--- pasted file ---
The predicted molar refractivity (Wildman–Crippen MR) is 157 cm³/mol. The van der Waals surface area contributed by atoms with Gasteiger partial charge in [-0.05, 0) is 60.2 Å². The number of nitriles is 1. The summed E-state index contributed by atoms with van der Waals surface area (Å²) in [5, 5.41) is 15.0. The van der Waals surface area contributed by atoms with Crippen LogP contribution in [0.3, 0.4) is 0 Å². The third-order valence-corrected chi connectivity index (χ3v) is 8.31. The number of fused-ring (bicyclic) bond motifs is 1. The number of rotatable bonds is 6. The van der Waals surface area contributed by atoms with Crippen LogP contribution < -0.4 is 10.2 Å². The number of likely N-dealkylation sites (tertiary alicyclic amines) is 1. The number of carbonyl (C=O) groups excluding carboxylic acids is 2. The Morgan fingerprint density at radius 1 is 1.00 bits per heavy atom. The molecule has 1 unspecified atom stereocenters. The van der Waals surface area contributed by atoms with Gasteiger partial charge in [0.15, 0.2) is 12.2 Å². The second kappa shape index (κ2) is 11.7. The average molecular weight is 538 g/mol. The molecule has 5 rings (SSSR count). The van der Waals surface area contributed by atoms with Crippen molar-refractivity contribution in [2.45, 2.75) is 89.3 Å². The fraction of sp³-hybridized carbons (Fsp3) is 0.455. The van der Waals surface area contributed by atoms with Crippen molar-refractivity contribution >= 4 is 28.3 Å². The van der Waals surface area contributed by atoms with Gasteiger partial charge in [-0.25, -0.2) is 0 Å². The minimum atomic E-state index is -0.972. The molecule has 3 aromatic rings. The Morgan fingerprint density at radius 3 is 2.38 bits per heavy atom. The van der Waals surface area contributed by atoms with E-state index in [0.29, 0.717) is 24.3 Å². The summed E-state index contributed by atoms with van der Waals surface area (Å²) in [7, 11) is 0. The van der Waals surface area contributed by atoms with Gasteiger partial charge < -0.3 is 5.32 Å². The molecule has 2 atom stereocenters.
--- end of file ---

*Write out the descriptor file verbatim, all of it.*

The predicted molar refractivity (Wildman–Crippen MR) is 157 cm³/mol. The van der Waals surface area contributed by atoms with Gasteiger partial charge in [-0.05, 0) is 60.2 Å². The number of nitriles is 1. The summed E-state index contributed by atoms with van der Waals surface area (Å²) in [5, 5.41) is 15.0. The van der Waals surface area contributed by atoms with Crippen LogP contribution in [0.3, 0.4) is 0 Å². The third-order valence-corrected chi connectivity index (χ3v) is 8.31. The number of fused-ring (bicyclic) bond motifs is 1. The number of rotatable bonds is 6. The van der Waals surface area contributed by atoms with Crippen LogP contribution < -0.4 is 10.2 Å². The number of likely N-dealkylation sites (tertiary alicyclic amines) is 1. The number of carbonyl (C=O) groups excluding carboxylic acids is 2. The Morgan fingerprint density at radius 1 is 1.00 bits per heavy atom. The molecule has 1 unspecified atom stereocenters. The van der Waals surface area contributed by atoms with Gasteiger partial charge in [0.15, 0.2) is 12.2 Å². The second kappa shape index (κ2) is 11.7. The average molecular weight is 538 g/mol. The molecule has 5 rings (SSSR count). The van der Waals surface area contributed by atoms with Crippen molar-refractivity contribution in [2.45, 2.75) is 89.3 Å². The fraction of sp³-hybridized carbons (Fsp3) is 0.455. The van der Waals surface area contributed by atoms with Crippen molar-refractivity contribution >= 4 is 28.3 Å². The van der Waals surface area contributed by atoms with Gasteiger partial charge in [-0.25, -0.2) is 0 Å². The minimum atomic E-state index is -0.972. The molecule has 3 aromatic rings. The Morgan fingerprint density at radius 3 is 2.38 bits per heavy atom. The van der Waals surface area contributed by atoms with E-state index in [0.29, 0.717) is 24.3 Å². The summed E-state index contributed by atoms with van der Waals surface area (Å²) in [7, 11) is 0. The van der Waals surface area contributed by atoms with Gasteiger partial charge < -0.3 is 5.32 Å². The molecule has 2 atom stereocenters.